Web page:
been acting increasingly "strange," according to prison staff, in the days 
leading up to his walkaway from the minimum-security section of the California 
Men's Colony in San Luis Obispo. According to a report written by Correctional 
Officer E.R. Geoiran:

During the last two weeks Inmate Morrison E-72413, Dorm 20 Bed 43U has been 
observed to stay up all night and read and study his bible. He also prowl the 
dorm at night when possible and wakes up inmates telling them that he is 
blessing them. On March 31 at approximately 0300 hours he woke up his inmate 
neighbor and told him he was blessing him. He has been warned in the past and 
written a Disciplinary CDC-115 regarding his behavior. Morrison was also told 
to change his sleeping habits to sleep during the night instead of during the 
day. On March 26 at about 1300 hours he made what appeared to be an alter on 
his bed. He opened his bible and other religious books, set them up and stood 
back staring at them for an hour. He then took them down and walked out of the 
dorm. [Errors in original.]

On the date of Morrison's "non-violent escape," as his offense is called, 
prison guard D. Peterson noticed Morrison within two feet of the prison's front
gate. According to his report, "I yelled at him to get away from the gate. 
Inmate Morrison turned around and walked away, not saying anything." About 
seven hours later, at approximately 4:30 on the afternoon of March 31, Morrison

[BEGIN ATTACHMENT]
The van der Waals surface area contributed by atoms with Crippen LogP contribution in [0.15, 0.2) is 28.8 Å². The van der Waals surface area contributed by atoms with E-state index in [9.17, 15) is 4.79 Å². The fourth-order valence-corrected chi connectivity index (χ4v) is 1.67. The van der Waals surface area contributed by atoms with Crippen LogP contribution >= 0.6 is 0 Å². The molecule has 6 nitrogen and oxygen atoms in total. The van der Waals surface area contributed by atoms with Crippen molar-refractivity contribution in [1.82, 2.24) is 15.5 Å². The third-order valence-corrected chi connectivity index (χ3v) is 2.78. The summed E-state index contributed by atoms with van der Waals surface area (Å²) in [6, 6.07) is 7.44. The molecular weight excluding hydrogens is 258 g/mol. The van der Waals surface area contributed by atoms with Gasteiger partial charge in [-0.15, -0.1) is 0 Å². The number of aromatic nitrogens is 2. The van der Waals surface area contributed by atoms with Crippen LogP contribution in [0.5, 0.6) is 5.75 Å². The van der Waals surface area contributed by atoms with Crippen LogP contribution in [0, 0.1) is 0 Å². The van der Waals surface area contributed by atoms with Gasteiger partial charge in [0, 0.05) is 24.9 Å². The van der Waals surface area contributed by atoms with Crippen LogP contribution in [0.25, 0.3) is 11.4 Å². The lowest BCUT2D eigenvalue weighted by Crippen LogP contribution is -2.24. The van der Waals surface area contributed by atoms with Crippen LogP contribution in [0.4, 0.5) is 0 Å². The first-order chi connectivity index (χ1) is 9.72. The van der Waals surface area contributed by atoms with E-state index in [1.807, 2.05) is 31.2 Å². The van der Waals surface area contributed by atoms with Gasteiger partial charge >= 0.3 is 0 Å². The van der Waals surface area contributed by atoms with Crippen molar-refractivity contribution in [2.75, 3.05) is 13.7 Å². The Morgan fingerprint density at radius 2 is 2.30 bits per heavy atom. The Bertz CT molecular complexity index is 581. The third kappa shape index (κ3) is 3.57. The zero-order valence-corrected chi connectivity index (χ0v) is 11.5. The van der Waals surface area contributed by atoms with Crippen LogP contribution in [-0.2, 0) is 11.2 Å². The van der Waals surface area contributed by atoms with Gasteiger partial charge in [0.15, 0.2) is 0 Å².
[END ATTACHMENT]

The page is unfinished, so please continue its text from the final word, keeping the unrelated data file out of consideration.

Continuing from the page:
was "out of place" when prison officials took their daily inmate "count." By 
3:00 the next morning Morrison turned up at a gas station in Pismo Beach, less 
than 10 miles from the prison's gates. He had stopped to buy a pack of gum and 
answer a "help wanted" sign posted in the station's window.

Because Morrison won't talk to us in his current condition, little is known 
about his background, and many mysteries remain about why a man in a 
minimum-security prison with little more than a month to serve on a six-month 
parole violation would risk a new felony conviction on an escape charge. Upon 
arrest, Morrison reported that he had escaped to see his mother in an old-age 
home where the woman's health was reportedly failing.

But Morrison did not get to his mother's retirement home. Instead, he was 
spotted at two locations during his fewer than 12 hours in the free world -- at
a garbage dump and at a gas station -- both times applying for work.
At the Cold Canyon Landfill, Morrison ran into a truckload of inmates from the 
San Luis Obispo Honor Farm providing community service as part of their 
sentences. According to witnesses, Morrison joined the work crew on a volunteer
basis. While at the landfill, he obtained a job application from the dump's